Scientists discover potent and selective inhibitors for ovarian cancer treatment

by Zhang Nannan, Chinese Academy of Sciences

ovarian cancer

Intermediate magnification micrograph of a low malignant potential (LMP) mucinous ovarian tumour. H&E stain. The micrograph shows: Simple mucinous epithelium (right) and mucinous epithelium that pseudo-stratifies (left - diagnostic of a LMP tumour). Epithelium in a frond-like architecture is seen at the top of image. Credit: Nephron /Wikipedia. CC BY-SA 3.0

To identify potential therapeutic targets and preclinical drug candidates for the treatment of ovarian cancer, researchers led by Tan Li from the Shanghai Institute of Organic Chemistry of the Chinese Academy of Sciences have developed novel small molecule inhibitors of CPSF3, a key module of the cleavage and polyadenylation specificity factor (CPSF) complex that catalyzes pre-mRNA splicing and regulates transcription termination.

This work was published in Science Advances on Nov. 22.

Ovarian cancer is the deadliest gynecological cancer and is often diagnosed at a late stage. In treating ovarian cancer, surgery and systemic chemotherapy can modestly improve the survival rate, while targeted therapies with PARP inhibitors are effective in a limited number of ovarian cancer patients.

Ovarian cancer is often characterized by frequent copy number alterations and dysregulated gene expression, making transcription a potential point of attack for drug therapies.

In collaboration with Zhuang Guanglei's group at Renji Hospital, Shanghai Jiao Tong University School of Medicine, Tan and his team systematically investigated the regulatory functions of the CPSF complex in ovarian cancer and showed that ovarian cancer is uniquely dependent on transcription termination machinery, where the endonuclease activity of CPSF3 is indispensable.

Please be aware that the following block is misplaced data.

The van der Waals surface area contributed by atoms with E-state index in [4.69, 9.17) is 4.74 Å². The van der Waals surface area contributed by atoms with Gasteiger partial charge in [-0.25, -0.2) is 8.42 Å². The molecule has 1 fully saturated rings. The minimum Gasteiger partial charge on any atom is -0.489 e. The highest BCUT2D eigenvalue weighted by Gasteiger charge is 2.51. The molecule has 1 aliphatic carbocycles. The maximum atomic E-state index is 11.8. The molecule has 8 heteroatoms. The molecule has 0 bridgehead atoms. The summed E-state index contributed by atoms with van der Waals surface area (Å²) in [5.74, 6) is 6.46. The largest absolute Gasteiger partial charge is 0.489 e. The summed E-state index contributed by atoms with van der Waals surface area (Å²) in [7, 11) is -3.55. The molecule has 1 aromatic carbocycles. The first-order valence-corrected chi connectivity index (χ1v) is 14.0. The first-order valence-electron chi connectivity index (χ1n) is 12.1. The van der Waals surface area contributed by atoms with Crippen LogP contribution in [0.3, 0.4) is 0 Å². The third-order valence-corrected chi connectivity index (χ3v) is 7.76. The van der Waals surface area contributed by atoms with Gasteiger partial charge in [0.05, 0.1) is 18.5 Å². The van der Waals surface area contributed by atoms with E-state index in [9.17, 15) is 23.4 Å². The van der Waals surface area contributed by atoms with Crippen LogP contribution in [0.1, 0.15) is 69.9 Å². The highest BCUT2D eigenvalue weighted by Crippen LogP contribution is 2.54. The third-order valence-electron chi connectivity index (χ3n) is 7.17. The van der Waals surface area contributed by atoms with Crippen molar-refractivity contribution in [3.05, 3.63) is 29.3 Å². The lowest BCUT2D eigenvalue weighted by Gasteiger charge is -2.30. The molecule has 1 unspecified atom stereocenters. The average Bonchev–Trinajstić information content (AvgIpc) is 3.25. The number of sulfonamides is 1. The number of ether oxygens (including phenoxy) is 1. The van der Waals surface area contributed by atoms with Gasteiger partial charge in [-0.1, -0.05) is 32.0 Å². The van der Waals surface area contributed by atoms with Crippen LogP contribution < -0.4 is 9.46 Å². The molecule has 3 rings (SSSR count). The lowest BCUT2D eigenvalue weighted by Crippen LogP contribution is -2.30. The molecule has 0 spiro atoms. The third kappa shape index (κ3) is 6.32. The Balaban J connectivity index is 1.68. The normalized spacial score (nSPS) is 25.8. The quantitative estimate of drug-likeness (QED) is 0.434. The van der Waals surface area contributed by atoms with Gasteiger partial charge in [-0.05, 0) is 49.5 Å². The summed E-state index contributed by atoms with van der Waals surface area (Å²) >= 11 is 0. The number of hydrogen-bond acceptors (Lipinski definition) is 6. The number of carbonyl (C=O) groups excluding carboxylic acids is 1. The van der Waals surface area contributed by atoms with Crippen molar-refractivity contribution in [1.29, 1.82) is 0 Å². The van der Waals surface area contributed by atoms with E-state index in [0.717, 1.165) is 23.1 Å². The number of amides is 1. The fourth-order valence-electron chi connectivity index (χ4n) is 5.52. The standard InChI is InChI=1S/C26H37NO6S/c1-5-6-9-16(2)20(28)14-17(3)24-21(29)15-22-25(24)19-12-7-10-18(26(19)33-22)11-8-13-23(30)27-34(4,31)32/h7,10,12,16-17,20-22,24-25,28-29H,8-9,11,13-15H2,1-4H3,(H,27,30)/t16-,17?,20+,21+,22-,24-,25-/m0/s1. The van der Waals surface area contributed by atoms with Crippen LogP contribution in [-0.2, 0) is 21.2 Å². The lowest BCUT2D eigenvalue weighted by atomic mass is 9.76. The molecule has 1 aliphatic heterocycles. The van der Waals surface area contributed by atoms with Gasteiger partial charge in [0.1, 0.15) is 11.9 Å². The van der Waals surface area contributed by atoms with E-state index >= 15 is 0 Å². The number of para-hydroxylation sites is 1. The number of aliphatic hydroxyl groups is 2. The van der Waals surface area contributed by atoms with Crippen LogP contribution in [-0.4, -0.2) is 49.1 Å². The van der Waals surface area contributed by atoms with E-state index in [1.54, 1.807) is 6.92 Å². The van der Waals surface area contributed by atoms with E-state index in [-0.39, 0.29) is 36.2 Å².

With these findings in hand, the researchers aimed to validate CPSF3 as a potential therapeutic target by searching for small molecule inhibitors that could pharmacologically perturb the enzymatic activity of CPSF3 in cells and in vivo.

Based on reported antimicrobial or antitumor agents that share a common benzoxaborole moiety, Dr. Tan and his collaborators speculated that oxaborole groups could coordinate with the catalytic zinc ions of CPSF3.

Using this knowledge, they eventually developed potent, selective, bioavailable, and tolerable CPSF3 inhibitors including HQY426. The latter inhibitor and its analogs exhibited very potent antiproliferative effects in various ovarian cancer cell lines and effectively suppressed ovarian cancer tumor growth in vivo as a single agent or in combination with cisplatin or PARP inhibitors.

In comparison, previously reported CPSF3 inhibitors were almost inactive. Furthermore, point mutation of key residues in the catalytic site of CPSF3 was sufficient to confer resistance to HQY426 and analogs in ovarian cancer cells, further confirming the specificity of these targeted inhibitors.

In conclusion, the discovery of these inhibitors helps to establish CPSF3-dependent transcription termination as a key mechanism of ovarian cancer that is susceptible to therapeutic intervention. It also provides a promising class of boron-containing leads for targeted anticancer drug development.

More information: Peiye Shen et al, Therapeutic targeting of CPSF3-dependent transcriptional termination in ovarian cancer, Science Advances (2023). DOI: 10.1126/sciadv.adj0123

Journal information: Science Advances